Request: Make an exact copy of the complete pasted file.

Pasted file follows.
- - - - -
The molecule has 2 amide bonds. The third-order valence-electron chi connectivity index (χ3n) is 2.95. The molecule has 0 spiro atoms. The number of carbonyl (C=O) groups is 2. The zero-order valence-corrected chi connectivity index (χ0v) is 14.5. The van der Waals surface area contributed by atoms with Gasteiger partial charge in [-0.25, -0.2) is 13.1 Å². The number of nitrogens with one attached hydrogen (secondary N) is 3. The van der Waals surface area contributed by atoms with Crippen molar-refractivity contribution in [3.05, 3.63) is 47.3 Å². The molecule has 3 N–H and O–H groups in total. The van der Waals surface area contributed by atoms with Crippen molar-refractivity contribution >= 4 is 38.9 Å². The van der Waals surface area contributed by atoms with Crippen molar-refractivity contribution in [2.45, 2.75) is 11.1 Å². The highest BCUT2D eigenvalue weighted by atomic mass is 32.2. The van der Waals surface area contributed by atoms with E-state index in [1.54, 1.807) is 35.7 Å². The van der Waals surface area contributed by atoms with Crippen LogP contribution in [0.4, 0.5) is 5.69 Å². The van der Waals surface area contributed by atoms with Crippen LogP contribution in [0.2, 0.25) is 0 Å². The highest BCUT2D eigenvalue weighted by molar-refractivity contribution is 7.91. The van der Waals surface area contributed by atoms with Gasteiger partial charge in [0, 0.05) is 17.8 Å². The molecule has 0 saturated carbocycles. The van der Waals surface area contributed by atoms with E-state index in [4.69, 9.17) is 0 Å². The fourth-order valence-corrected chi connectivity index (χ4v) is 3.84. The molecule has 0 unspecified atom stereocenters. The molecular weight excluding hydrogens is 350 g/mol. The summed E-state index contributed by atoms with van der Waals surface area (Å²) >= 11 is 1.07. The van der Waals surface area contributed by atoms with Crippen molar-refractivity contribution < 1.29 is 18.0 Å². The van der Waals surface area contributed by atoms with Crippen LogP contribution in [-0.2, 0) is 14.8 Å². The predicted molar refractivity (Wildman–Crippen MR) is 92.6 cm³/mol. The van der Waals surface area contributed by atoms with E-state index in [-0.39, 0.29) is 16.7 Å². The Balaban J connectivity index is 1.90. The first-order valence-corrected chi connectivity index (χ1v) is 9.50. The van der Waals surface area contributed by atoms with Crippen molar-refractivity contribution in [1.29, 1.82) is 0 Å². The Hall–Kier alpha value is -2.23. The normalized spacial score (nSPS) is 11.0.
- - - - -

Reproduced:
The molecule has 2 amide bonds. The third-order valence-electron chi connectivity index (χ3n) is 2.95. The molecule has 0 spiro atoms. The number of carbonyl (C=O) groups is 2. The zero-order valence-corrected chi connectivity index (χ0v) is 14.5. The van der Waals surface area contributed by atoms with Gasteiger partial charge in [-0.25, -0.2) is 13.1 Å². The number of nitrogens with one attached hydrogen (secondary N) is 3. The van der Waals surface area contributed by atoms with Crippen molar-refractivity contribution in [3.05, 3.63) is 47.3 Å². The molecule has 3 N–H and O–H groups in total. The van der Waals surface area contributed by atoms with Crippen molar-refractivity contribution >= 4 is 38.9 Å². The van der Waals surface area contributed by atoms with Crippen molar-refractivity contribution in [2.45, 2.75) is 11.1 Å². The highest BCUT2D eigenvalue weighted by atomic mass is 32.2. The van der Waals surface area contributed by atoms with E-state index in [1.54, 1.807) is 35.7 Å². The van der Waals surface area contributed by atoms with Crippen LogP contribution in [0.4, 0.5) is 5.69 Å². The van der Waals surface area contributed by atoms with Crippen LogP contribution in [0.2, 0.25) is 0 Å². The highest BCUT2D eigenvalue weighted by molar-refractivity contribution is 7.91. The van der Waals surface area contributed by atoms with Gasteiger partial charge in [0, 0.05) is 17.8 Å². The molecule has 0 saturated carbocycles. The van der Waals surface area contributed by atoms with E-state index in [4.69, 9.17) is 0 Å². The fourth-order valence-corrected chi connectivity index (χ4v) is 3.84. The molecule has 0 unspecified atom stereocenters. The molecular weight excluding hydrogens is 350 g/mol. The summed E-state index contributed by atoms with van der Waals surface area (Å²) >= 11 is 1.07. The van der Waals surface area contributed by atoms with Crippen molar-refractivity contribution < 1.29 is 18.0 Å². The van der Waals surface area contributed by atoms with Crippen LogP contribution in [-0.2, 0) is 14.8 Å². The predicted molar refractivity (Wildman–Crippen MR) is 92.6 cm³/mol. The van der Waals surface area contributed by atoms with E-state index in [-0.39, 0.29) is 16.7 Å². The Balaban J connectivity index is 1.90. The first-order valence-corrected chi connectivity index (χ1v) is 9.50. The van der Waals surface area contributed by atoms with Crippen molar-refractivity contribution in [1.29, 1.82) is 0 Å². The Hall–Kier alpha value is -2.23. The normalized spacial score (nSPS) is 11.0.